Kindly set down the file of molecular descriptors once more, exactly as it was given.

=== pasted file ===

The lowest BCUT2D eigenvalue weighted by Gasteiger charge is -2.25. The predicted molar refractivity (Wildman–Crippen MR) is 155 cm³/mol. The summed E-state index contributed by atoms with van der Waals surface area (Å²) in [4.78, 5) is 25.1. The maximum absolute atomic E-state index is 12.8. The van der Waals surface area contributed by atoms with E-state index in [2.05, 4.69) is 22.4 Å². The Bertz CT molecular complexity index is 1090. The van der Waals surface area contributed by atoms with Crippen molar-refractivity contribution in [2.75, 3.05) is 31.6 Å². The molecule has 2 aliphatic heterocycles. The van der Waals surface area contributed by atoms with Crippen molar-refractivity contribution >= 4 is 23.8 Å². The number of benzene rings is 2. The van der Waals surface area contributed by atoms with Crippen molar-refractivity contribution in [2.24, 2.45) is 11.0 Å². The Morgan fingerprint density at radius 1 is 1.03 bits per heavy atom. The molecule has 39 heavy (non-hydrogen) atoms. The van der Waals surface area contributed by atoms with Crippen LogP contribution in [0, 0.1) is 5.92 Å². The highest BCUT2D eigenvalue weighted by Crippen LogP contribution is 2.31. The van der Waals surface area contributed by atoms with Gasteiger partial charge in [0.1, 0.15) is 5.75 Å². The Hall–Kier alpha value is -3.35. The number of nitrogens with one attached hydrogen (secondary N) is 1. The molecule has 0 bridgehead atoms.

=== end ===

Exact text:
The lowest BCUT2D eigenvalue weighted by Gasteiger charge is -2.25. The predicted molar refractivity (Wildman–Crippen MR) is 155 cm³/mol. The summed E-state index contributed by atoms with van der Waals surface area (Å²) in [4.78, 5) is 25.1. The maximum absolute atomic E-state index is 12.8. The van der Waals surface area contributed by atoms with E-state index in [2.05, 4.69) is 22.4 Å². The Bertz CT molecular complexity index is 1090. The van der Waals surface area contributed by atoms with Crippen molar-refractivity contribution in [2.75, 3.05) is 31.6 Å². The molecule has 2 aliphatic heterocycles. The van der Waals surface area contributed by atoms with Crippen molar-refractivity contribution >= 4 is 23.8 Å². The number of benzene rings is 2. The van der Waals surface area contributed by atoms with Crippen molar-refractivity contribution in [2.24, 2.45) is 11.0 Å². The Morgan fingerprint density at radius 1 is 1.03 bits per heavy atom. The molecule has 39 heavy (non-hydrogen) atoms. The van der Waals surface area contributed by atoms with Crippen LogP contribution in [0, 0.1) is 5.92 Å². The highest BCUT2D eigenvalue weighted by Crippen LogP contribution is 2.31. The van der Waals surface area contributed by atoms with Gasteiger partial charge in [0.1, 0.15) is 5.75 Å². The Hall–Kier alpha value is -3.35. The number of nitrogens with one attached hydrogen (secondary N) is 1. The molecule has 0 bridgehead atoms.